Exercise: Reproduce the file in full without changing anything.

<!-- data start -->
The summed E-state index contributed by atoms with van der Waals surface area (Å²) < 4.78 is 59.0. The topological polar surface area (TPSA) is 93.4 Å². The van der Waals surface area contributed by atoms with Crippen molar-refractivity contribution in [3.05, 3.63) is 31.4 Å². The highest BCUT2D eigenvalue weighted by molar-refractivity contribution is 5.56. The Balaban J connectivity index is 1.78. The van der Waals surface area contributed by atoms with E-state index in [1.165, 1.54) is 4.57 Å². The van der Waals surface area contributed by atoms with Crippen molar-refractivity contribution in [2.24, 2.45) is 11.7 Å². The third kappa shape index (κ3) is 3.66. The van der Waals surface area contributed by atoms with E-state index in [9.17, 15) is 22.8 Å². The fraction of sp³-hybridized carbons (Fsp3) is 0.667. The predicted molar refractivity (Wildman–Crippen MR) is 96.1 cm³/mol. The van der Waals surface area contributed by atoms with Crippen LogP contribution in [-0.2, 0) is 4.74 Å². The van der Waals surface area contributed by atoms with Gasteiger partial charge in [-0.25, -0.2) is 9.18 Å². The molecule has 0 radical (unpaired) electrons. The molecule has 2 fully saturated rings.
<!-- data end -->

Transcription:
The summed E-state index contributed by atoms with van der Waals surface area (Å²) < 4.78 is 59.0. The topological polar surface area (TPSA) is 93.4 Å². The van der Waals surface area contributed by atoms with Crippen molar-refractivity contribution in [3.05, 3.63) is 31.4 Å². The highest BCUT2D eigenvalue weighted by molar-refractivity contribution is 5.56. The Balaban J connectivity index is 1.78. The van der Waals surface area contributed by atoms with E-state index in [1.165, 1.54) is 4.57 Å². The van der Waals surface area contributed by atoms with Crippen molar-refractivity contribution in [2.24, 2.45) is 11.7 Å². The third kappa shape index (κ3) is 3.66. The van der Waals surface area contributed by atoms with E-state index in [9.17, 15) is 22.8 Å². The fraction of sp³-hybridized carbons (Fsp3) is 0.667. The predicted molar refractivity (Wildman–Crippen MR) is 96.1 cm³/mol. The van der Waals surface area contributed by atoms with Crippen LogP contribution in [-0.2, 0) is 4.74 Å². The van der Waals surface area contributed by atoms with Gasteiger partial charge in [-0.25, -0.2) is 9.18 Å². The molecule has 0 radical (unpaired) electrons. The molecule has 2 fully saturated rings.